Michael Palin’s outrage at Kenwood clean-up
NATURE lover Michael Palin has hit out at the organisers of the Kenwood concerts for leaving the Heath like a “First World War battlefield”.
The former Monty Python star says the Heath was left scarred by trackmarks and the landscape was left dead, dry and damaged.
Mr Palin said: “It is a lovely part of the Heath with the rolling little meadows in front of the house and I think English Heritage is duty bound to look after the landscape.
“It is just a real mess after the concerts. It is a shame that for most of the year the people who use the Heath have to put up with that mess.”
Mr Palin argues that the concerts should have been kept on the ‘perfect site’ of the lake site rather than be expanded over to a larger section of the grass nearer to Kenwood House.
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“I always feel they should have kept the concerts at the lake side, it was a perfect site,” he said.
“I am not against the concerts but they have to get the balance right. For six to seven weeks of concerts the Heath, or the grounds of Kenwood House, take a bit of a battering.
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“I am sure each year English Heritage makes more and more money and I would like some assurances that some of it would be put back into restoring the landscape.”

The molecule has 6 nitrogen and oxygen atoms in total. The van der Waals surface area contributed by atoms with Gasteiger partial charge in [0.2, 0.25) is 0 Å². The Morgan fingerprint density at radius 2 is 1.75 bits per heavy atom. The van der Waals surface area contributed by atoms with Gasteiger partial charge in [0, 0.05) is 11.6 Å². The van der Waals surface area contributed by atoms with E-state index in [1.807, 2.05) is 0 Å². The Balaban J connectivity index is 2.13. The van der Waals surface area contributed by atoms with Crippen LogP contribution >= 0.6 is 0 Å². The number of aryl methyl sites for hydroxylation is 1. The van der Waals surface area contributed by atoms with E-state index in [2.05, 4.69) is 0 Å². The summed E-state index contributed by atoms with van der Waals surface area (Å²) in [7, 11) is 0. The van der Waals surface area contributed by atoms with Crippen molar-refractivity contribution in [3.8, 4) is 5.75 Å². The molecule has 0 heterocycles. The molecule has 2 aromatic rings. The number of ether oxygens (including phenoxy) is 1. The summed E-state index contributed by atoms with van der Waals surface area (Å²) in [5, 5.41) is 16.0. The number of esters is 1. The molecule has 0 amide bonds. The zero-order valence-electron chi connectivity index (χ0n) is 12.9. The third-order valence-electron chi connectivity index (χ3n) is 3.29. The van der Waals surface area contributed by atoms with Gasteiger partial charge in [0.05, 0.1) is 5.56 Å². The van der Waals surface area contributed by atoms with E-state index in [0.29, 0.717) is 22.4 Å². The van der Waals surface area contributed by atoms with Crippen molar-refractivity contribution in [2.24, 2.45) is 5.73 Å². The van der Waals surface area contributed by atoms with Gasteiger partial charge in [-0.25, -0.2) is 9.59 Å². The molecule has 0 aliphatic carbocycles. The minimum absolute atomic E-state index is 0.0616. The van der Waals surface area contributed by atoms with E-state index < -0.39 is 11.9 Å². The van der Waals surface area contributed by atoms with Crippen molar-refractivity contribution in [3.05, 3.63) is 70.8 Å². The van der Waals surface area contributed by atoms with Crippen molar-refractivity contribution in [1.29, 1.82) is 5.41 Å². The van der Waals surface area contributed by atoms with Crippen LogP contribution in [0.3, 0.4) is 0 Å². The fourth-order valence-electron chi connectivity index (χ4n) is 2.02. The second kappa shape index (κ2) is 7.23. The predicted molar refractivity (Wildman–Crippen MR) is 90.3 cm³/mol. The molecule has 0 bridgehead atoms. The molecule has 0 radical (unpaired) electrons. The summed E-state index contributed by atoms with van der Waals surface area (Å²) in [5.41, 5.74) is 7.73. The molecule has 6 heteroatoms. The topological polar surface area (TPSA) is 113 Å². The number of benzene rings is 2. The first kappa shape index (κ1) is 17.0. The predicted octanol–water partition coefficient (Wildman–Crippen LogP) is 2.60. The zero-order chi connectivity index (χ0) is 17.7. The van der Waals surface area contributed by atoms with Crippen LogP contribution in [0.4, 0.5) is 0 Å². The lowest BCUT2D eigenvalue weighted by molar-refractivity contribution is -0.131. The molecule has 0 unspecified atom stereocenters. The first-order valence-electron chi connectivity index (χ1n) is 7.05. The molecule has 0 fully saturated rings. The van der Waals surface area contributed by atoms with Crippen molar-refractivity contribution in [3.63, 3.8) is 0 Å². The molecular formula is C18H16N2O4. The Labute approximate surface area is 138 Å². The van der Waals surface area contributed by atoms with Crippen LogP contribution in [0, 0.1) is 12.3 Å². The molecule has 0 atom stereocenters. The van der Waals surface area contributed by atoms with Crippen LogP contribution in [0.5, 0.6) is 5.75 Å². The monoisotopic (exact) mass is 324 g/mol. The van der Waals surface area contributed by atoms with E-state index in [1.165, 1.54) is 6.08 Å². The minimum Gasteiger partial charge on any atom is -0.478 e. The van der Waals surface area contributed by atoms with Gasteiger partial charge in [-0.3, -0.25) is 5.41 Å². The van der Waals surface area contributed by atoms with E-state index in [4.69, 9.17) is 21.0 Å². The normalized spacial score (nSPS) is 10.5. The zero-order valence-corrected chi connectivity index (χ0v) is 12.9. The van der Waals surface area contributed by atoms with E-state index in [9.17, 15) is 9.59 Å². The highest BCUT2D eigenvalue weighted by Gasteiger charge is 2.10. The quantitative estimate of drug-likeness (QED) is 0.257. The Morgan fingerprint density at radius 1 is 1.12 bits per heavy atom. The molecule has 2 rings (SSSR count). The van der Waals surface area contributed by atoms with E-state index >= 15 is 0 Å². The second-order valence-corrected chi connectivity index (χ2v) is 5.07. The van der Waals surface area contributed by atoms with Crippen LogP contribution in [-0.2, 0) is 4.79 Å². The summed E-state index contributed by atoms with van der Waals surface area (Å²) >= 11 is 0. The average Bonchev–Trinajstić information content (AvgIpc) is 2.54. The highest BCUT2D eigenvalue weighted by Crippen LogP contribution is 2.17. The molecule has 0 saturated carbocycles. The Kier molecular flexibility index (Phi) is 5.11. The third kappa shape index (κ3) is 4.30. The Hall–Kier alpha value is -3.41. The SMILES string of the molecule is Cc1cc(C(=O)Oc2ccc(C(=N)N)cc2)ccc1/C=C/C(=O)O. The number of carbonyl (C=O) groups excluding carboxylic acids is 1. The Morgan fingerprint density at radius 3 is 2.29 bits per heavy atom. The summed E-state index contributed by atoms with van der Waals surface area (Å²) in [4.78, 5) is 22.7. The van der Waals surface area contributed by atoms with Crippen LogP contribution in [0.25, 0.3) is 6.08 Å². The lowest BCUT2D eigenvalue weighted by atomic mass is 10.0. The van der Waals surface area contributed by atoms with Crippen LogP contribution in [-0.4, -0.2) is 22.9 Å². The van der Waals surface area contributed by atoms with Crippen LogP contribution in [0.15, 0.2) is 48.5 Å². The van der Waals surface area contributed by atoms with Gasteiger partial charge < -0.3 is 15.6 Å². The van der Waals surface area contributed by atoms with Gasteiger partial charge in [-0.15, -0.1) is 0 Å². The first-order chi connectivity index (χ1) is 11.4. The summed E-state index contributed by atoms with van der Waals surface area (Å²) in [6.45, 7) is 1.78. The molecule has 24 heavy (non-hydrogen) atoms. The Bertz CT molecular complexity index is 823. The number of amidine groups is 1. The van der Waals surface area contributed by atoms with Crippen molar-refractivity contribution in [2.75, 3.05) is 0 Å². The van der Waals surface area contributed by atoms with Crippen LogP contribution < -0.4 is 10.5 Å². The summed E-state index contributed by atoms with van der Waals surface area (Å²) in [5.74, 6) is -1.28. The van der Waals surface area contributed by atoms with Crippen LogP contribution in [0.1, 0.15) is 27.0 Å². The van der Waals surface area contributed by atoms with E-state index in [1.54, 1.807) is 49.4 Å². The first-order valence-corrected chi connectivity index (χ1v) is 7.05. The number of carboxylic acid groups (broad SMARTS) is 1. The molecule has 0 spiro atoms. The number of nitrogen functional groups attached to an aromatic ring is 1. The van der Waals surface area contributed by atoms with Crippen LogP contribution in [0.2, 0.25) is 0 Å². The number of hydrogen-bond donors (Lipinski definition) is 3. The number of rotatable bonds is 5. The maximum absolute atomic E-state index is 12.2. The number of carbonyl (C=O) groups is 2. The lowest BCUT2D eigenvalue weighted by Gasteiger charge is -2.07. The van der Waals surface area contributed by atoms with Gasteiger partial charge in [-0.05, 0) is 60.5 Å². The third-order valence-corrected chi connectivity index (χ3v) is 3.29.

Mr Palin described the post-concert park as depressing. He continued: “It is a great place by the lake for people to come and picnic or just hang around but you would not want to go up there at the moment because it looks like a First World War battlefield.”
Helen Bowman spokeswoman for English Heritage said: “English Heritage is committed to repairing and renewing the areas in the grounds of Kenwood affected by the summer concerts.
“We have a programme in place and over the next fortnight a vertidrain mechanism is going to be placed across the pasture ground which includes the concert arena area. This will aerate the soil and helps to alleviate the compaction that has been caused. In October work will begin to prep, seed and turf the affected areas.”
However Michael Hammerson, a member of the Kenwood Landscape Forum, said that this was not the first year such disruptions to the landscape had happened.
He said: “Last year, while I wouldn’t say it looked quite like a world war battlefield, it was certainly in a really terrible state – where the stage had been and the public toilets had been erected, the grass was completely dead and the earth all churned up.
Near the gazebo – where they had laid down materials for the cars to park on – the grass was also completely ruined.
“They said they planned to put it right in the autumn but the weather was so awful it just got put off and off. Work only started to make it right again in March or April and by that time it was almost time for this year’s concerts to get ruined all over again.”